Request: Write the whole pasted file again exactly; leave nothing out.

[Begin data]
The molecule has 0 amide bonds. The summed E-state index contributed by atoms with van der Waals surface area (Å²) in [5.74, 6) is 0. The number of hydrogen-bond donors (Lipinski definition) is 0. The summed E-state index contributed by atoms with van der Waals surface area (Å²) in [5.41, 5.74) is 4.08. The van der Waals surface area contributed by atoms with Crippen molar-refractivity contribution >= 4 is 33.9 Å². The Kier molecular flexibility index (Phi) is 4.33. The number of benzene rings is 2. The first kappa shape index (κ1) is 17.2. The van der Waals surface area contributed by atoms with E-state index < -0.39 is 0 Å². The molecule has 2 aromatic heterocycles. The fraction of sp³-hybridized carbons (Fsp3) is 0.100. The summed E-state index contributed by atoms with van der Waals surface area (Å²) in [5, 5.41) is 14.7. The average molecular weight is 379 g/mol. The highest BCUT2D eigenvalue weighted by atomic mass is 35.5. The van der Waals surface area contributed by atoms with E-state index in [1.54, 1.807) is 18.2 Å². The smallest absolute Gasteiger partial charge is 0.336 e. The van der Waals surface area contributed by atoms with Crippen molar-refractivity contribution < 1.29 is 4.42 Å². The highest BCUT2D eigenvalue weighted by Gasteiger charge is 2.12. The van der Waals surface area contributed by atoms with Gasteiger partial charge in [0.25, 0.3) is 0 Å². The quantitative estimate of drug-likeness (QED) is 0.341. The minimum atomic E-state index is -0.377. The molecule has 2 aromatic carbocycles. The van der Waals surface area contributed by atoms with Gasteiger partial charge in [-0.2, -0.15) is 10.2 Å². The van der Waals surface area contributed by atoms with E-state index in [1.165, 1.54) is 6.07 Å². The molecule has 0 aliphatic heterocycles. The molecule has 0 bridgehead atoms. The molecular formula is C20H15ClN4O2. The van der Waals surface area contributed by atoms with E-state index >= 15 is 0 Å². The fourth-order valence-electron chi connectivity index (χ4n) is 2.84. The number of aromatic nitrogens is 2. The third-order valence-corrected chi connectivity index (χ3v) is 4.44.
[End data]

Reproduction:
The molecule has 0 amide bonds. The summed E-state index contributed by atoms with van der Waals surface area (Å²) in [5.74, 6) is 0. The number of hydrogen-bond donors (Lipinski definition) is 0. The summed E-state index contributed by atoms with van der Waals surface area (Å²) in [5.41, 5.74) is 4.08. The van der Waals surface area contributed by atoms with Crippen molar-refractivity contribution >= 4 is 33.9 Å². The Kier molecular flexibility index (Phi) is 4.33. The number of benzene rings is 2. The first kappa shape index (κ1) is 17.2. The van der Waals surface area contributed by atoms with E-state index < -0.39 is 0 Å². The molecule has 2 aromatic heterocycles. The fraction of sp³-hybridized carbons (Fsp3) is 0.100. The summed E-state index contributed by atoms with van der Waals surface area (Å²) in [5, 5.41) is 14.7. The average molecular weight is 379 g/mol. The highest BCUT2D eigenvalue weighted by atomic mass is 35.5. The van der Waals surface area contributed by atoms with E-state index in [1.54, 1.807) is 18.2 Å². The smallest absolute Gasteiger partial charge is 0.336 e. The van der Waals surface area contributed by atoms with Crippen molar-refractivity contribution < 1.29 is 4.42 Å². The highest BCUT2D eigenvalue weighted by Gasteiger charge is 2.12. The van der Waals surface area contributed by atoms with Gasteiger partial charge in [0.25, 0.3) is 0 Å². The quantitative estimate of drug-likeness (QED) is 0.341. The minimum atomic E-state index is -0.377. The molecule has 2 aromatic carbocycles. The van der Waals surface area contributed by atoms with Gasteiger partial charge in [-0.2, -0.15) is 10.2 Å². The van der Waals surface area contributed by atoms with E-state index in [1.165, 1.54) is 6.07 Å². The molecule has 0 aliphatic heterocycles. The molecule has 0 bridgehead atoms. The molecular formula is C20H15ClN4O2. The van der Waals surface area contributed by atoms with E-state index >= 15 is 0 Å². The fourth-order valence-electron chi connectivity index (χ4n) is 2.84. The number of aromatic nitrogens is 2. The third-order valence-corrected chi connectivity index (χ3v) is 4.44.